Fortunately, there are four methods the modern restaurant can embrace to ensure and maintain a pest-free environment that will satisfy both its customers and the scrutiny of The Board of Health. They include: inspection, sanitation, exclusion and prevention:
1. Building and Pest Inspection
In the case of any restaurant plagued with rodents or insect pests, a thorough inspection of the premises is the only way to discover the root of the problem. Their modes of ingress and egress reveal telltale evidence of their presence either in the form of feces or eggs. All cracks and crevices must be carefully examined as well as trash bins, sinks, floor drains and electrical outlets.
2. Facility Sanitation
Sanitation requires a consistent cleaning ritual when it comes to pest control, whether trying to prevent an infestation or eliminate one. Restaurant staff should clean floors, sinks, and any equipment, including trash bins and dumpsters frequently. After each business day, all restaurants should be thoroughly cleaned as well. Despite the best of efforts, this alone is no guarantee that pests will remain at bay.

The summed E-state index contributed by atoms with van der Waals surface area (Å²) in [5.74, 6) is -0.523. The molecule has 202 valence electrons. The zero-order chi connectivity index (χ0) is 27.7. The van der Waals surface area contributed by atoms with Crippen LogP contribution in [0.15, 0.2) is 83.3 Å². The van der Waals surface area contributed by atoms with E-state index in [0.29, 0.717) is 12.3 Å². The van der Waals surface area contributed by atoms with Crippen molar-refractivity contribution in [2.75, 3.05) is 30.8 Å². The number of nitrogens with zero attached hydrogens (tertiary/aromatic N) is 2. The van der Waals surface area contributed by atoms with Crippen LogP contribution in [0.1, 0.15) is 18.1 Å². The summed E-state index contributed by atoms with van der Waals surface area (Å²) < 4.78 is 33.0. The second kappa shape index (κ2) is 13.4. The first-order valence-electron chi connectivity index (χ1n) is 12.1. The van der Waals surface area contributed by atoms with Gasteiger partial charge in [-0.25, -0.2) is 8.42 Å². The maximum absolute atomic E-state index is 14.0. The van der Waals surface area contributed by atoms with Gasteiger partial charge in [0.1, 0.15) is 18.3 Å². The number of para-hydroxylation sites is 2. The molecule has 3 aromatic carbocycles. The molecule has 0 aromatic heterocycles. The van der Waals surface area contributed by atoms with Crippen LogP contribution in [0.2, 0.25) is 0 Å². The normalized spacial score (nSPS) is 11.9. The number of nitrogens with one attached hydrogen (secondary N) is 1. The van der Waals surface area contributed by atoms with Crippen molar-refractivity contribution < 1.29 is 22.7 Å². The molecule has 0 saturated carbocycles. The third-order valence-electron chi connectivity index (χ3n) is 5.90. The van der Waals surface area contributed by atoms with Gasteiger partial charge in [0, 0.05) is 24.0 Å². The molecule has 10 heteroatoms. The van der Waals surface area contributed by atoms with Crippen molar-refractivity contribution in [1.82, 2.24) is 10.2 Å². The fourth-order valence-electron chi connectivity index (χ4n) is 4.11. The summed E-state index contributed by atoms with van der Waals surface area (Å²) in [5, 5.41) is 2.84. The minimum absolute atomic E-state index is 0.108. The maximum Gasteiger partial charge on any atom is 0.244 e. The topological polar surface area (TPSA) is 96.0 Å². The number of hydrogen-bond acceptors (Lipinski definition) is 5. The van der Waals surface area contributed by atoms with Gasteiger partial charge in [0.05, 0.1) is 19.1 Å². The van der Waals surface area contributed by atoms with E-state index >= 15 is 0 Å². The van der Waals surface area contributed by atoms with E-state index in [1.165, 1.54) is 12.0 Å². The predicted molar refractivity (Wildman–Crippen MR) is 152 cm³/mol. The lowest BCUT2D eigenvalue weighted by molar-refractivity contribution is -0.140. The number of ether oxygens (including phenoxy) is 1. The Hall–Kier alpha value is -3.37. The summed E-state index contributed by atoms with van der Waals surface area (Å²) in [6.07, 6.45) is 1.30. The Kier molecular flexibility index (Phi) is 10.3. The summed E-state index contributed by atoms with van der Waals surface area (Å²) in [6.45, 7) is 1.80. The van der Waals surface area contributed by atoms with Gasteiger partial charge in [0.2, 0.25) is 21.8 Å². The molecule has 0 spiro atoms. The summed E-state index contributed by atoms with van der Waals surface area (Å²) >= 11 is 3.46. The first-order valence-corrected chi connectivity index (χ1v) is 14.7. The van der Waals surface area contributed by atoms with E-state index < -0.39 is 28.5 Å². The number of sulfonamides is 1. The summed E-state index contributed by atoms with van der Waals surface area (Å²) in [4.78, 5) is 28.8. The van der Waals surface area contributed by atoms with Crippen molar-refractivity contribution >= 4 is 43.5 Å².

3. Pest and Rodent Prevention
Restaurants should call in professionals to aid with their pest control solutions. This usually involves spraying insecticides, a process that should be done regularly and when no diners are present because the building will need time to ventilate after application. Keeping a restaurant insect pest and rodent-free is an ongoing job. Ultimately, prevention is less costly than elimination in more ways than one.
Restaurant managers can get pro-active and keep unwanted pests from entering their premises by the process of exclusion, which entails sealing any cracks and crevices in addition to insulating all the doors and windows. Click here to read our industry guide to exclusion and how it can help ensure your business’ pest free environment.
A Complete Approach To Pittsburgh Restaurant Hygiene Services
As one of the first Pittsburgh-based pest control companies, we have been in continuous operation since 1948 and our reputation has grown to become the best provider of pest management services available anywhere throughout the Golden Triangle, North Side, South Side/South Hills, East End and West End neighborhoods, and now all Western Pennsylvanian counties and the Tri-State area.
Having worked with hundreds of business owners over the years, we recognized that pest control was only one of many workplace essentials for business owners to preserve a facility’s clean bill of health. In fact, pest, germ, odor and hygiene control are inextricably linked when it comes to maintaining a clean, healthy, germ and pest-free establishment.
So we partnered with Air-Scent International and Enviro-master to form our Complete Facility Care program; an economical, all-in-one, bundled program that effectively manages pest control, pest management, professional restroom hygiene maintenance and full facility air freshening solutions with one easy monthly payment.